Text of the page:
Chancellor of the Exchequer George Osborne delivered his sixth Budget speech yesterday (Wednesday, March 18, 2015).
It was the Chancellor’s final Budget Statement before the country goes to the polls in the May 7th general election.
Company car tax
Company car benefit-in-kind tax rates will increase by three percentage points in 2019-20, the Budget papers reveal. Rates up to the end of 2018-19 were announced in last year’s Budget.
Company car benefit-in-kind tax tables published by HM Revenue and Customs (HMRC) reveal that in 2019-20 a car with CO2 emissions of 0-50 g/km will be subject to a rate of 16% of the P11D value of the vehicle; rising to 19% at 51-75 g/km, 22% at 76-94 g/km up to a maximum of 37% at 165 g/km and above (see table below).
The Government says it remains committed to reviewing incentives for ultra low emission vehicles in the light of market developments at Budget 2016, to inform decisions on company car tax from 2020-21 onwards.
Company car tax 2015-16 to 2019-20
|% of P11D||2015/16||2016/17||2017/18||2018/19||2019/20|
|Price||CO2 (g/km)||CO2 (g/km)||CO2 (g/km)||CO2 (g/km)||CO2 (g/km)|
- For tax year 2015-16 add 3% for diesel cars up to a maximum of 37%
- From 2016-17 petrol and diesel cars are treated equally for company car tax purposes.
Vehicle Excise Duty
Vehicle Excise Duty from April 1, 2015 for cars registered on or after March 1, 2001
The Chancellor announced a rate of inflation increase for Vehicle Excise Duty rates, but the majority of charges have been held at their 2014-15 levels, notably for lower emission vehicles.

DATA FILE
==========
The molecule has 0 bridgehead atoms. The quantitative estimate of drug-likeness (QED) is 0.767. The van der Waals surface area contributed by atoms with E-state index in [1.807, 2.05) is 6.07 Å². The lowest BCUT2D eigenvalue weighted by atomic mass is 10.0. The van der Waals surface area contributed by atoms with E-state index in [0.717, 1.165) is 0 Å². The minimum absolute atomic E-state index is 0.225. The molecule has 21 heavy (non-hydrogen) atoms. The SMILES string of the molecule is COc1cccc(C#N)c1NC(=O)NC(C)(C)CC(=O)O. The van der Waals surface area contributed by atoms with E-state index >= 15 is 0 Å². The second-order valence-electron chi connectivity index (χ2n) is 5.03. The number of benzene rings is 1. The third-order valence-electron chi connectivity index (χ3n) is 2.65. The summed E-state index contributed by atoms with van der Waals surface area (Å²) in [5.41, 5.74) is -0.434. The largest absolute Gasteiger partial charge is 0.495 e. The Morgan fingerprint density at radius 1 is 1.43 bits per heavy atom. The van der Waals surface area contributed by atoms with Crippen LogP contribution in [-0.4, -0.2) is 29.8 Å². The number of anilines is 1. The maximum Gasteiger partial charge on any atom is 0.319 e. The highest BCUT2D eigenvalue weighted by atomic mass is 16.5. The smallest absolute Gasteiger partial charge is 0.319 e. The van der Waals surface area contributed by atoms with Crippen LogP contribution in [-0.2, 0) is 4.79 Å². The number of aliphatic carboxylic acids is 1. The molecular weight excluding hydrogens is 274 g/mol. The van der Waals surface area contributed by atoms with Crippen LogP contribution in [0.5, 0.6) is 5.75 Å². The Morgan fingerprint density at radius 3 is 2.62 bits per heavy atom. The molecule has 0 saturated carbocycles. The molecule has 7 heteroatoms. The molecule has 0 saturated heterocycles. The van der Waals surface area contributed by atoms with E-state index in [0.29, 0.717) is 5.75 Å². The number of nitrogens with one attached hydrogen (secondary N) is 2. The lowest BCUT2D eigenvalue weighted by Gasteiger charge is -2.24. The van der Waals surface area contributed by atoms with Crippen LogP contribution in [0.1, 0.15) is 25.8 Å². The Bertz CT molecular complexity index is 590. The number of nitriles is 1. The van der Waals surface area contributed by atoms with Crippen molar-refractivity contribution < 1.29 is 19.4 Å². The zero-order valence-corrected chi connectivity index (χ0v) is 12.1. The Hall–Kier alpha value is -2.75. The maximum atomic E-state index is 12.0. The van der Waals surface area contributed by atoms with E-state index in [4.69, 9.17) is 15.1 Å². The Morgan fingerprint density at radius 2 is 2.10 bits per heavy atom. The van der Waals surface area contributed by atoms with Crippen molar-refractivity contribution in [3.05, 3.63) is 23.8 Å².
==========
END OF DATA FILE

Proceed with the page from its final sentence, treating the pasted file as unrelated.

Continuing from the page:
|First year rate*||Standardrate*|
|A||Up to 100||0||0|
*Alternative fuel discount 2015-16 £10 all cars
** Includes cars emitting over 225 g/km registered before March 23, 2006
The planned September 1, 2015 0.54p per litre fuel duty increase has been cancelled. In announcing the move, the Chancellor said the 2015 Budget built on the support provided by the government to motorists over the five years of the Parliament.
Mr Osborne calculated that the government will have eased the burden on motorists by £22.4 billion by the end of 2015-16 following the year-on-year freezing of fuel duty.
That, he said, equated to a saving of £675 for a typical motorist, £1,400 for a small business with a van, and £21,000 for a haulier.
Due to government action on fuel duty since 2011, by the end of 2015-16 the typical motorist will save £9 each time they fill their tank.
By the end of 2015-16, fuel duty will have been frozen for five years, the longest freeze for more than two decades.
This is of course welcome news to Warrantywise’s very own Quentin Willson, whose Fair Fuel UK campaign has been lobbying government relentlessly to stop any fuel duty rises in not only this parliament but any future government. Quentin said:
“Today’s Budget is very welcome that Fuel Duty has been frozen again. FairFuelUK has campaigned relentlessly to show that lower pump prices and in particular cutting duty stimulates GDP, generates new jobs and lowers inflation. But why doesn’t the Government go further and drive the UK economy continually upwards by cutting duty. It’s proven that will happen. We give Mr Osborne 6 out of 10 for endeavour and will continue to campaign that duty should be frozen for the lifetime of the next Parliament with more pressure on a real cut in the Autumn Statement.”
Car fuel benefit charge 2015-16
Employees who are in receipt of company-funded fuel used privately will see their benefit-in-kind tax bills rise from April 6, 2015.
The Chancellor has announced that the fuel benefit charge multiplier for company cars will increase from £21,700 in 2014-15 to £22,100 in 2015-16.
From April 6, 2016 the multiplier will once again increase by RPI.
The Chancellor committed £100 million for research and development into intelligent mobility, which will focus on enhancing the development of driverless car technology and the systems required to implement and adopt the technology, such as telecommunications.
Earlier this year the government announced the launch of driverless car pilot schemes in Greenwich, Bristol, Coventry and Milton Keynes.